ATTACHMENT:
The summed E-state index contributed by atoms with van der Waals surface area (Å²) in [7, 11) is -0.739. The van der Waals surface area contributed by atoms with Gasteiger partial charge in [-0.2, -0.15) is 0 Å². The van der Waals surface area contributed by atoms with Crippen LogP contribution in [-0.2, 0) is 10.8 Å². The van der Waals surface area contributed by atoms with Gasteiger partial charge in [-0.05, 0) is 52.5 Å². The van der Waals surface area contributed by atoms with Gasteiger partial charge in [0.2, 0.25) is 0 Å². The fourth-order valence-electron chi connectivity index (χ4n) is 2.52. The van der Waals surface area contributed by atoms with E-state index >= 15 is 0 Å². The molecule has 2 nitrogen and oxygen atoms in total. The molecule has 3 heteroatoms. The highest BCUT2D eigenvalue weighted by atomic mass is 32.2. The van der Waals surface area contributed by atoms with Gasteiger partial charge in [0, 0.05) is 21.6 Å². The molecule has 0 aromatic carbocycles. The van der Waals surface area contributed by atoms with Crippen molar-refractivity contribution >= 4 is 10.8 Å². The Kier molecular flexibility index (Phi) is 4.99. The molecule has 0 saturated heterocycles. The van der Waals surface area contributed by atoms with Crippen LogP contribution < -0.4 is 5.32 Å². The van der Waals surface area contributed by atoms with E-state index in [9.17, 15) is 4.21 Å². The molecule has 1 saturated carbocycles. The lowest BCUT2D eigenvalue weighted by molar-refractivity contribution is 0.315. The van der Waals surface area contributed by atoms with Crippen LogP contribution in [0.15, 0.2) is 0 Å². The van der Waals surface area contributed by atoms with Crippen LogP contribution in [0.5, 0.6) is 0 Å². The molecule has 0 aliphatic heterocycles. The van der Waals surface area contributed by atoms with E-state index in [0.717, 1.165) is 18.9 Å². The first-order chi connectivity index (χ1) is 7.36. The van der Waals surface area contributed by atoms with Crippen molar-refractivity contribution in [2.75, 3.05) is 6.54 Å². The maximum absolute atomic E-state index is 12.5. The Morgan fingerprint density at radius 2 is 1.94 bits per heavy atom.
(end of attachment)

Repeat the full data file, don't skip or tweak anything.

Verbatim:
The summed E-state index contributed by atoms with van der Waals surface area (Å²) in [7, 11) is -0.739. The van der Waals surface area contributed by atoms with Gasteiger partial charge in [-0.2, -0.15) is 0 Å². The van der Waals surface area contributed by atoms with Crippen LogP contribution in [-0.2, 0) is 10.8 Å². The van der Waals surface area contributed by atoms with Gasteiger partial charge in [-0.05, 0) is 52.5 Å². The van der Waals surface area contributed by atoms with Gasteiger partial charge in [0.2, 0.25) is 0 Å². The fourth-order valence-electron chi connectivity index (χ4n) is 2.52. The van der Waals surface area contributed by atoms with E-state index >= 15 is 0 Å². The molecule has 2 nitrogen and oxygen atoms in total. The molecule has 3 heteroatoms. The highest BCUT2D eigenvalue weighted by atomic mass is 32.2. The van der Waals surface area contributed by atoms with Gasteiger partial charge in [0, 0.05) is 21.6 Å². The molecule has 0 aromatic carbocycles. The van der Waals surface area contributed by atoms with Crippen molar-refractivity contribution >= 4 is 10.8 Å². The Kier molecular flexibility index (Phi) is 4.99. The molecule has 0 saturated heterocycles. The van der Waals surface area contributed by atoms with Crippen LogP contribution < -0.4 is 5.32 Å². The van der Waals surface area contributed by atoms with E-state index in [9.17, 15) is 4.21 Å². The molecule has 1 saturated carbocycles. The lowest BCUT2D eigenvalue weighted by molar-refractivity contribution is 0.315. The van der Waals surface area contributed by atoms with Crippen LogP contribution in [0.15, 0.2) is 0 Å². The van der Waals surface area contributed by atoms with Crippen LogP contribution in [0.5, 0.6) is 0 Å². The molecule has 0 aliphatic heterocycles. The van der Waals surface area contributed by atoms with E-state index in [0.717, 1.165) is 18.9 Å². The first-order chi connectivity index (χ1) is 7.36. The van der Waals surface area contributed by atoms with Crippen molar-refractivity contribution in [2.75, 3.05) is 6.54 Å². The maximum absolute atomic E-state index is 12.5. The Morgan fingerprint density at radius 2 is 1.94 bits per heavy atom.